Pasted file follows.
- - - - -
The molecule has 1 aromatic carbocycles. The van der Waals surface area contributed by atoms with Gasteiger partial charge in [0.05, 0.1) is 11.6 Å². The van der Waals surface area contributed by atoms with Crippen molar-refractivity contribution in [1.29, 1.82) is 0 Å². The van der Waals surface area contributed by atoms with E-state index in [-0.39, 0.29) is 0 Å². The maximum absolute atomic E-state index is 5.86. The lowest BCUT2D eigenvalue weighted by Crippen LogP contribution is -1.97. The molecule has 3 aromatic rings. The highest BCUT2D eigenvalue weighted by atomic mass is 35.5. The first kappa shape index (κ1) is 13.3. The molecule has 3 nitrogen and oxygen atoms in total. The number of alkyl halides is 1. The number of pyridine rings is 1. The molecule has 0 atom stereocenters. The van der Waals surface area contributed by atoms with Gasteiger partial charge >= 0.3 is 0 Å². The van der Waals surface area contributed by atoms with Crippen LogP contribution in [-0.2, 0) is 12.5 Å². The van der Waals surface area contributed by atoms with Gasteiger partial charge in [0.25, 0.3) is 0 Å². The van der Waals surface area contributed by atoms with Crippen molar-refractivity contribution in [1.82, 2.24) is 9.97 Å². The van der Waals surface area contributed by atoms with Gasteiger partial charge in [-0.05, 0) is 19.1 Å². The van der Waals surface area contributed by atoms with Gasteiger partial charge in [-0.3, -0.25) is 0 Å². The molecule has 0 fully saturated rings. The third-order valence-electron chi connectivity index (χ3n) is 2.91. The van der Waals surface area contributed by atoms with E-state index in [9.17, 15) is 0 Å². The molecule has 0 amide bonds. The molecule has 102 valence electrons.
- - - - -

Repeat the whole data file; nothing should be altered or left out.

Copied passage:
The molecule has 1 aromatic carbocycles. The van der Waals surface area contributed by atoms with Gasteiger partial charge in [0.05, 0.1) is 11.6 Å². The van der Waals surface area contributed by atoms with Crippen molar-refractivity contribution in [1.29, 1.82) is 0 Å². The van der Waals surface area contributed by atoms with E-state index in [-0.39, 0.29) is 0 Å². The maximum absolute atomic E-state index is 5.86. The lowest BCUT2D eigenvalue weighted by Crippen LogP contribution is -1.97. The molecule has 3 aromatic rings. The highest BCUT2D eigenvalue weighted by atomic mass is 35.5. The first kappa shape index (κ1) is 13.3. The molecule has 3 nitrogen and oxygen atoms in total. The number of alkyl halides is 1. The number of pyridine rings is 1. The molecule has 0 atom stereocenters. The van der Waals surface area contributed by atoms with Gasteiger partial charge >= 0.3 is 0 Å². The van der Waals surface area contributed by atoms with Crippen LogP contribution in [-0.2, 0) is 12.5 Å². The van der Waals surface area contributed by atoms with Gasteiger partial charge in [0.25, 0.3) is 0 Å². The van der Waals surface area contributed by atoms with Crippen molar-refractivity contribution in [1.82, 2.24) is 9.97 Å². The van der Waals surface area contributed by atoms with Gasteiger partial charge in [-0.05, 0) is 19.1 Å². The van der Waals surface area contributed by atoms with Gasteiger partial charge in [-0.3, -0.25) is 0 Å². The molecule has 0 fully saturated rings. The third-order valence-electron chi connectivity index (χ3n) is 2.91. The van der Waals surface area contributed by atoms with E-state index in [9.17, 15) is 0 Å². The molecule has 0 amide bonds. The molecule has 102 valence electrons.